Which Aussie asset managers fell short in ESG rankings?
Some 11 Australian asset managers have been highlighted by Morningstar as receiving a low ranking for their ESG commitments, while one has received the highest score.
The Morningstar ESG Commitment Level Landscape report qualitatively evaluated 108 asset managers across the globe.
The report aims to help ESG-minded investors assess a fund manager’s alignment to their own preferences by examining the firms’ sustainable investing philosophies and stewardship.
Some 31 names were ranked in the low category, which included 11 Australian firms such as Allan Gray, Colonial First State, Bennelong and GQG Partners.
Low-ranked firms are slower in adopting ESG processes, only doing so once it has become common practice or regulatory requirements, or avoid ESG considerations to align with client preferences. In addition, sustainability-focused funds make up a small percentage of their overall assets.
The basic category saw the highest number of asset managers at 48. In particular, seven Australian managers scored as basic.
This included AMP Capital, Ausbil Investment Management, Bell Asset Management, Betashares, Dexus, DNR Capital and First Sentier Investors.
The next category was advanced, wherein 21 managers scored. Out of the Australian firms, Alphinity Investment Management, Altius and Melior earned this ranking.
Eight managers earned the highest level of leader, including Australian Ethical in the local market. The other seven were Affirmative Investment Management (UK), Boston Trust Walden (US), Domini (US), Impax (UK), Parnassus (US), Robeco (NL) and Stewart Investors (UK).
Australian Ethical was recognised for its “robust integration of ESG research into all sustainability-focused solutions, spanning all asset classes”.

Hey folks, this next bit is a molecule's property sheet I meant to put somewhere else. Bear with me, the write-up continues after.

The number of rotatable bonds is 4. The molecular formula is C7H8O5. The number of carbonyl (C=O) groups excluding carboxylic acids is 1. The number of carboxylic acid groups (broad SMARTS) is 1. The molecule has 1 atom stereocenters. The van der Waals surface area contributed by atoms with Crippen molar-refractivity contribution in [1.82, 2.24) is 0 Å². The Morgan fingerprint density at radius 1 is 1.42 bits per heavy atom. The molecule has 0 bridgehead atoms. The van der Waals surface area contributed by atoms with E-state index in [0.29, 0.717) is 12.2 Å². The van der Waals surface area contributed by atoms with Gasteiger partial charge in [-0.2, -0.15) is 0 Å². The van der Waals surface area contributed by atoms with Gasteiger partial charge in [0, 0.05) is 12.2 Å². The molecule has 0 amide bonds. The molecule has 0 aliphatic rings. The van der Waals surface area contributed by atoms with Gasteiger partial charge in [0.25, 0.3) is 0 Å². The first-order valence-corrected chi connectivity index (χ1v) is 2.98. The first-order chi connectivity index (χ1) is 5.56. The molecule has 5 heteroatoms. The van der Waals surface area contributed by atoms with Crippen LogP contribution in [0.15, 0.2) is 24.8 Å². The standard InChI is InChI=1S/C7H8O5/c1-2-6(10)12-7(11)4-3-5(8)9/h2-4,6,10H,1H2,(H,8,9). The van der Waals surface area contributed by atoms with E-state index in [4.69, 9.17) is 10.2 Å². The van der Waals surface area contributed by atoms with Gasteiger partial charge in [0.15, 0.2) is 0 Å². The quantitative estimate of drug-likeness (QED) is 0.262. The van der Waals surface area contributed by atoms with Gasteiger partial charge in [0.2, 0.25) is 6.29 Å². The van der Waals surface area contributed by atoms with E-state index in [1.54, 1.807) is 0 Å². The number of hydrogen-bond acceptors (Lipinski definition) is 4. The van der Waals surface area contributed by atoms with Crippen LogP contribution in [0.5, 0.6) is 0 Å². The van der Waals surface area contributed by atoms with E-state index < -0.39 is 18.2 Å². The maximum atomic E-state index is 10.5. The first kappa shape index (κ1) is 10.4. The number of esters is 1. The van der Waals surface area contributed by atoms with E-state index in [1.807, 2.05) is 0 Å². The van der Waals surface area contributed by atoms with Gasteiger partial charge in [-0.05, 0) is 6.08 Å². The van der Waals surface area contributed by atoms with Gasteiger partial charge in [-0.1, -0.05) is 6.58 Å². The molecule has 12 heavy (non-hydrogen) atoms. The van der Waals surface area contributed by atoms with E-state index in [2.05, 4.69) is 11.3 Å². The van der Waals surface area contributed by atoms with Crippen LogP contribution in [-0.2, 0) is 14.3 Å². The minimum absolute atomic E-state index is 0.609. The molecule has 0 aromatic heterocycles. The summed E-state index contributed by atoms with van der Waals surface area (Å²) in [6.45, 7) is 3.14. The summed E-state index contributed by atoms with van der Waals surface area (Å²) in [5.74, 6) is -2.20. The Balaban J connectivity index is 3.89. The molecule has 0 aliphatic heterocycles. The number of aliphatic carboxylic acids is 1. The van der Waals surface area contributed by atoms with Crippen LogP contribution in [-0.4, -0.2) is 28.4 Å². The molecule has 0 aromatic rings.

The firm’s investments passed comprehensive ethical, sustainability and ESG screening, Morningstar said. Additionally, they avoided any investments that violate human rights or exacerbate climate change.
“This distribution reflects the variety of the marketplace, which includes large, diversified asset managers as well as sustainability-focused firms,” the report stated.
Hortense Bioy, Morningstar global director of sustainability, observed that only five firms changed ratings out of the 50 firms reviewed this year, demonstrating the asset managers’ commitment to sustainability remaining quite stable.
“The ESG backlash in the US and accusations of greenwashing have led some asset managers to backtrack on their ESG commitments.
“These tend to be managers with low or basic ratings, so their shifting positions haven’t come much as a surprise. Managers with advanced or leader ratings have demonstrated consistent commitment to sustainability,” she commented.
Sustainable investing professionals have observed the growing trend of ‘greenhushing’, where fund managers remove or drastically reduce available information on their responsible investing credentials to minimise greenwashing risks.
According to Dugald Higgins, head of responsible investment and sustainability at Zenith, this approach will not help funds in the long term.
Notably, the three largest index fund managers, BlackRock, Vanguard and State Street, earned either basic or low rankings.
The report attributed this to their constrained ability to lead on sustainability matters due to most of their assets tracking non-ESG indexes.
Morningstar reminded sustainability-focused investors to be discerning when selecting managers due to an increased number of fund choices.
“Buying an ESG-focused or sustainable fund without doing proper due diligence on the provider could lead to disappointing results,” the report added.
The research firm used three factors to assess each asset manager: philosophy and process, resources and active ownership.